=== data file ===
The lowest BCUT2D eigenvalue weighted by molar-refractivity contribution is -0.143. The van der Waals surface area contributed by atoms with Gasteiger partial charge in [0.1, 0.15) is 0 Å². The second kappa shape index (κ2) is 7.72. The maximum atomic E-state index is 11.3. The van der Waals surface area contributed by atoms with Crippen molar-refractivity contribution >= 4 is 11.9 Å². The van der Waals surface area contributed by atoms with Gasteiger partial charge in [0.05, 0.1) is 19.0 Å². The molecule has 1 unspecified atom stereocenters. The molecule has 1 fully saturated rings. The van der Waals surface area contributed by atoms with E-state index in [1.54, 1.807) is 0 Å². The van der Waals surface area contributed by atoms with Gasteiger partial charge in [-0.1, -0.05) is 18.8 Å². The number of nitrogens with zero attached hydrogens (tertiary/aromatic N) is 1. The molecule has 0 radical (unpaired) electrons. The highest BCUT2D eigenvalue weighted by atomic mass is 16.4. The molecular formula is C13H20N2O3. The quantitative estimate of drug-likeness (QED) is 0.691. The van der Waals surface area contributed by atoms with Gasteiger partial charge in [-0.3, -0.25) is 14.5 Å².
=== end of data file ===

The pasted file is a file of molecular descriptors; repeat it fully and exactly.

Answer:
The lowest BCUT2D eigenvalue weighted by molar-refractivity contribution is -0.143. The van der Waals surface area contributed by atoms with Gasteiger partial charge in [0.1, 0.15) is 0 Å². The second kappa shape index (κ2) is 7.72. The maximum atomic E-state index is 11.3. The van der Waals surface area contributed by atoms with Crippen molar-refractivity contribution >= 4 is 11.9 Å². The van der Waals surface area contributed by atoms with Gasteiger partial charge in [0.05, 0.1) is 19.0 Å². The molecule has 1 unspecified atom stereocenters. The molecule has 1 fully saturated rings. The van der Waals surface area contributed by atoms with E-state index in [1.54, 1.807) is 0 Å². The van der Waals surface area contributed by atoms with Gasteiger partial charge in [-0.1, -0.05) is 18.8 Å². The number of nitrogens with zero attached hydrogens (tertiary/aromatic N) is 1. The molecule has 0 radical (unpaired) electrons. The highest BCUT2D eigenvalue weighted by atomic mass is 16.4. The molecular formula is C13H20N2O3. The quantitative estimate of drug-likeness (QED) is 0.691. The van der Waals surface area contributed by atoms with Gasteiger partial charge in [-0.3, -0.25) is 14.5 Å².